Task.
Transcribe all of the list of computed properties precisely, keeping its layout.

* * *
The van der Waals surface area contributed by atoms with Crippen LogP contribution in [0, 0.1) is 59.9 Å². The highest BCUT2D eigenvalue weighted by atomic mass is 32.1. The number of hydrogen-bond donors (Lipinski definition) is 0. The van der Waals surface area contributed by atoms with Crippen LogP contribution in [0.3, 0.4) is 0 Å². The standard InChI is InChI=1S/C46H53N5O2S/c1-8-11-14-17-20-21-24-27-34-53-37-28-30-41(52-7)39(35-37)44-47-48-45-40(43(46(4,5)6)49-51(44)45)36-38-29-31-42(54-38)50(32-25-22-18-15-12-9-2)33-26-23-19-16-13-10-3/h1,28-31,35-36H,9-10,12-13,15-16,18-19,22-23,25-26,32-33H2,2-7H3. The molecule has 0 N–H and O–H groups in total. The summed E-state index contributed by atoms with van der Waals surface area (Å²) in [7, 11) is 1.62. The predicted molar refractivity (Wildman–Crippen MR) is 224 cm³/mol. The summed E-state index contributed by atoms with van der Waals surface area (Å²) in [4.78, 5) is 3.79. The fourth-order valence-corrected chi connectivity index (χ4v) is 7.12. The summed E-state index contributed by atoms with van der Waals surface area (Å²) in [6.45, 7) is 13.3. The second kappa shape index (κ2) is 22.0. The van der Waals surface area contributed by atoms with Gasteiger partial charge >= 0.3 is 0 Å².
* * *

The van der Waals surface area contributed by atoms with Crippen LogP contribution in [0, 0.1) is 59.9 Å². The highest BCUT2D eigenvalue weighted by atomic mass is 32.1. The number of hydrogen-bond donors (Lipinski definition) is 0. The van der Waals surface area contributed by atoms with Crippen LogP contribution in [0.3, 0.4) is 0 Å². The standard InChI is InChI=1S/C46H53N5O2S/c1-8-11-14-17-20-21-24-27-34-53-37-28-30-41(52-7)39(35-37)44-47-48-45-40(43(46(4,5)6)49-51(44)45)36-38-29-31-42(54-38)50(32-25-22-18-15-12-9-2)33-26-23-19-16-13-10-3/h1,28-31,35-36H,9-10,12-13,15-16,18-19,22-23,25-26,32-33H2,2-7H3. The molecule has 0 N–H and O–H groups in total. The summed E-state index contributed by atoms with van der Waals surface area (Å²) in [7, 11) is 1.62. The predicted molar refractivity (Wildman–Crippen MR) is 224 cm³/mol. The summed E-state index contributed by atoms with van der Waals surface area (Å²) in [4.78, 5) is 3.79. The fourth-order valence-corrected chi connectivity index (χ4v) is 7.12. The summed E-state index contributed by atoms with van der Waals surface area (Å²) in [6.45, 7) is 13.3. The second kappa shape index (κ2) is 22.0. The van der Waals surface area contributed by atoms with Gasteiger partial charge >= 0.3 is 0 Å².